On The Air: February 2010


Returning to Winston-Salem from the coast, I heard the following exchange as I was trying to find some smooth air and had requested a number of altitude changes:

Cherokee 37J: “Greensboro Approach. Three Seven Juliet, request.”

Greensboro Approach: “Go ahead Three Seven Juliet.”

Cherokee 37J: “Request 6000.”

Approach (a bit exasperated): “6000 approved. Do you think this will be your final altitude?”

Cherokee 37J: “Depends on if it silences my turbulence indicator.”

Approach: “Turbulence indicator? I didn’t know there was such a thing.”

Cherokee 37J: “I married one.”

Ken Hudson
Winston-Salem, N.C.

My wife and I were on our way to Salem, Ore., for some lunch and overheard this on the Tower frequency:

Cirrus 41ME: “Salem Tower, Cirrus Four One Mike Echo, seven miles north at 2000 with Lima, request full stop.”

Salem Tower: “Cirrus Four One Mike Echo, you are cleared straight in Runway 16. Report two-mile final.”

After a few minutes:

Cirrus 41ME: “Salem Tower, One Mike Echo, two-mile final 16.”

Tower: “One Mike Echo, turn right at Juliet, taxi to parking.”

Cirrus 41ME (somewhat speechless): “Uh, Salem Tower … do I have permission to land first?”

Tower (noticeably embarrassed): “Oh my! Yes, you are cleared to land Runway 16. Sorry about that. It’s pretty tough to taxi if you’re still airborne.”

Bruce Breckenridge
Happy Valley, Ore.

I’d say the controller definitely won this exchange with a pilot who might not have been entirely honest about having the current ATIS:

Hawker 93E: “Tulsa Approach, Hawker Nine Three Echo, can you give us the ceilings at Tulsa?”

Tulsa Approach; “Hawker Nine Three Echo, um, didn’t you say you had information Romeo?”

Hawker 93E (after a long pause): “Yes Ma’am … just wondered if there was an update.”

Approach: “Well, I’m in a room with no windows but information Romeo states 700 overcast.”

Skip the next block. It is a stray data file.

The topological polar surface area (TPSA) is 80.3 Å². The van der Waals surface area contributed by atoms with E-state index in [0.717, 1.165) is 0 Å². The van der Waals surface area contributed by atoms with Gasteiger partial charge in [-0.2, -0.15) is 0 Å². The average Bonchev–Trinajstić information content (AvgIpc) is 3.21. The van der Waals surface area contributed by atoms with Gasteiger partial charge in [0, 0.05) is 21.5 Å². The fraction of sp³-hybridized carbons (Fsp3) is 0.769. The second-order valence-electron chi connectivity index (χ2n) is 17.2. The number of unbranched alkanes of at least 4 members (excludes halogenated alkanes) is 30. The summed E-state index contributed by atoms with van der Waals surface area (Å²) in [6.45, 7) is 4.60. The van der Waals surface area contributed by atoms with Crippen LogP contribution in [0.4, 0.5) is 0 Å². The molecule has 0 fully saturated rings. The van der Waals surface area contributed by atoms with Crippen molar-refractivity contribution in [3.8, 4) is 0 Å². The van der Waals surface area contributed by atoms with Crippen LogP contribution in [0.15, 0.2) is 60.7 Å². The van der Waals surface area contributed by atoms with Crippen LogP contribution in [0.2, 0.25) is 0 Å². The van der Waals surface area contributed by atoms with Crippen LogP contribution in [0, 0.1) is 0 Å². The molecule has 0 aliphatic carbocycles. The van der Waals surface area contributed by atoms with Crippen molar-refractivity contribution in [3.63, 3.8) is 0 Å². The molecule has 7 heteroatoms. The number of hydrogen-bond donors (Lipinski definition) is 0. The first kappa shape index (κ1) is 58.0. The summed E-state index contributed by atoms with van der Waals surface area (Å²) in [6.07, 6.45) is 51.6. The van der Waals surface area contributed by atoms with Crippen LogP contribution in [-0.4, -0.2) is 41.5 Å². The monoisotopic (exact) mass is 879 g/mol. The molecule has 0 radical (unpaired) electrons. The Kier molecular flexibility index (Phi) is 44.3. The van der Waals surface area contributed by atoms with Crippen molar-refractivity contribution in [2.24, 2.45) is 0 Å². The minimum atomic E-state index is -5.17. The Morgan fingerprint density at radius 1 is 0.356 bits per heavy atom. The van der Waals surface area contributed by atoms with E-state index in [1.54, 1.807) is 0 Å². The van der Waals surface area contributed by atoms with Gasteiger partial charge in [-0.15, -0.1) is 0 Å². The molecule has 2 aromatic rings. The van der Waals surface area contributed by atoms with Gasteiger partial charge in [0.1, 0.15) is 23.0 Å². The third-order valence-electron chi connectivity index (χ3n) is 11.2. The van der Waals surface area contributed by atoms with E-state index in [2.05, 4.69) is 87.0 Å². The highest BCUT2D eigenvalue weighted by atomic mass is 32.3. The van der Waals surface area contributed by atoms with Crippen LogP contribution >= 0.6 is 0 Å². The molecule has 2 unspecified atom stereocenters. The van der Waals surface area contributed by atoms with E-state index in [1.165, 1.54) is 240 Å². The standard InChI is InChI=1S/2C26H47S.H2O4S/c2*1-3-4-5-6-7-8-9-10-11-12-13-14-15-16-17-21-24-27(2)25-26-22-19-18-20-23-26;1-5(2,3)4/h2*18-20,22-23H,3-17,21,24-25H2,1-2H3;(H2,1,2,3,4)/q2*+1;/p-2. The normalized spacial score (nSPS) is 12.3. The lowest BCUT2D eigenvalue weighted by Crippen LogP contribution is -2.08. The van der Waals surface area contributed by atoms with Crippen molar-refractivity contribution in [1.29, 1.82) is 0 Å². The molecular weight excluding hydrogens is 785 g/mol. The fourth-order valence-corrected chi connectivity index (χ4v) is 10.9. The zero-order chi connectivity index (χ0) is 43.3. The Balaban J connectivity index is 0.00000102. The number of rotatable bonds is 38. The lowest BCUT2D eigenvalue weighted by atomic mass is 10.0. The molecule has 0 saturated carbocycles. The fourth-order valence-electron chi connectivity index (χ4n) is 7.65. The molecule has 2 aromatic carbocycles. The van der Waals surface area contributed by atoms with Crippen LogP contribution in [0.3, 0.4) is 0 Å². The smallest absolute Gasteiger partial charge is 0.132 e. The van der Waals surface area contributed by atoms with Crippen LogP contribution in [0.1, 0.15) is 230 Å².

Dave Rodger
Dallas, Texas

On a sunny day between Salinas and King City in California, the following conversation took place between NORCAL, a Glassair and a Beech Baron:

NORCAL Approach: “Baron Niner Seven One Papa Delta, you have traffic at your 11 o’clock, two miles, a Glassair, same altitude.”

Baron 971PD: “Niner Seven One Papa Delta, looking, negative contact.”

Approach: “Glassair Five Four Golf Hotel, traffic at your five o’clock, two miles, same altitude, a Baron.”

Glassair 54GH: “Roger that. Negative contact. Four Golf Hotel.”

Approach: “Baron One Papa Delta, let me know when you have traffic in sight, you will be passing to the right.”

Several minutes later:

Approach: “Baron One Papa Delta, I was wrong about passing the Glassair on the right. He’s going faster than you. Number two behind the Glassair; contact Monterey Tower on 118.4.”

Baron 971PD: “Never did see the Glassair. Bet he started downhill before me.”

Approach: “Could be, but I’ll bet you can’t catch him.”

Jerry Hodnefield
Monterey, Calif.

Crossing Long Island, I was handed off to a New York Departure controller working Kennedy traffic. By his voice, he was obviously in a good mood and enjoying the light workload. An unwitting Delta pilot who must have been on the ground at Kennedy got caught up in the fun:

Delta 233: “Tower, Delta Two Thirty-Three, 22 Left at Echo.”

New York Departure: “Delta Two Thirty-Three, good afternoon. How are you doing today?”

Delta 233 (a bit startled): “Just fine … thanks.”

Departure: “Delta Two Thirty-Three. Where did you say you were?”

Delta 233: “22 Left at Echo, ready for departure.”

Departure (with laughter in background): “Well, that’s nice. Now, I’m over here in Westbury, Long Island, at the New York TRACON. Suggest you check your frequency.”

Delta 233: “Roger. With you in a few.”

Robert Smith
Harleysville, Pa.

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